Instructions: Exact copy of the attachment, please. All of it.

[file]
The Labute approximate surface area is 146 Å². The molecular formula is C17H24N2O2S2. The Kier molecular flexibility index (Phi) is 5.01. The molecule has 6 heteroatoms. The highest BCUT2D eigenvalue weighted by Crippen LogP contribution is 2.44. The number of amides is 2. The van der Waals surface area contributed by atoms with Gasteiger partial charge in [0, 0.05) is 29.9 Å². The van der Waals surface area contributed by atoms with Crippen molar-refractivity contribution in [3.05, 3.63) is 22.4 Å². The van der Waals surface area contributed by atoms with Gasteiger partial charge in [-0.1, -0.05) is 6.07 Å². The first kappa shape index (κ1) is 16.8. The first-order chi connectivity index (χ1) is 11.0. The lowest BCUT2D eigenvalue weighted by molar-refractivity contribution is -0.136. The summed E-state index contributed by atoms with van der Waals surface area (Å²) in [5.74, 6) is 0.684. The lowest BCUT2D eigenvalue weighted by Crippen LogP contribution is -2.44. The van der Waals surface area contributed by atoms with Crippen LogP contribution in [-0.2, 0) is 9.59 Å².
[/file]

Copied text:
The Labute approximate surface area is 146 Å². The molecular formula is C17H24N2O2S2. The Kier molecular flexibility index (Phi) is 5.01. The molecule has 6 heteroatoms. The highest BCUT2D eigenvalue weighted by Crippen LogP contribution is 2.44. The number of amides is 2. The van der Waals surface area contributed by atoms with Gasteiger partial charge in [0, 0.05) is 29.9 Å². The van der Waals surface area contributed by atoms with Crippen molar-refractivity contribution in [3.05, 3.63) is 22.4 Å². The van der Waals surface area contributed by atoms with Gasteiger partial charge in [-0.1, -0.05) is 6.07 Å². The first kappa shape index (κ1) is 16.8. The first-order chi connectivity index (χ1) is 11.0. The lowest BCUT2D eigenvalue weighted by molar-refractivity contribution is -0.136. The summed E-state index contributed by atoms with van der Waals surface area (Å²) in [5.74, 6) is 0.684. The lowest BCUT2D eigenvalue weighted by Crippen LogP contribution is -2.44. The van der Waals surface area contributed by atoms with Crippen LogP contribution in [-0.2, 0) is 9.59 Å².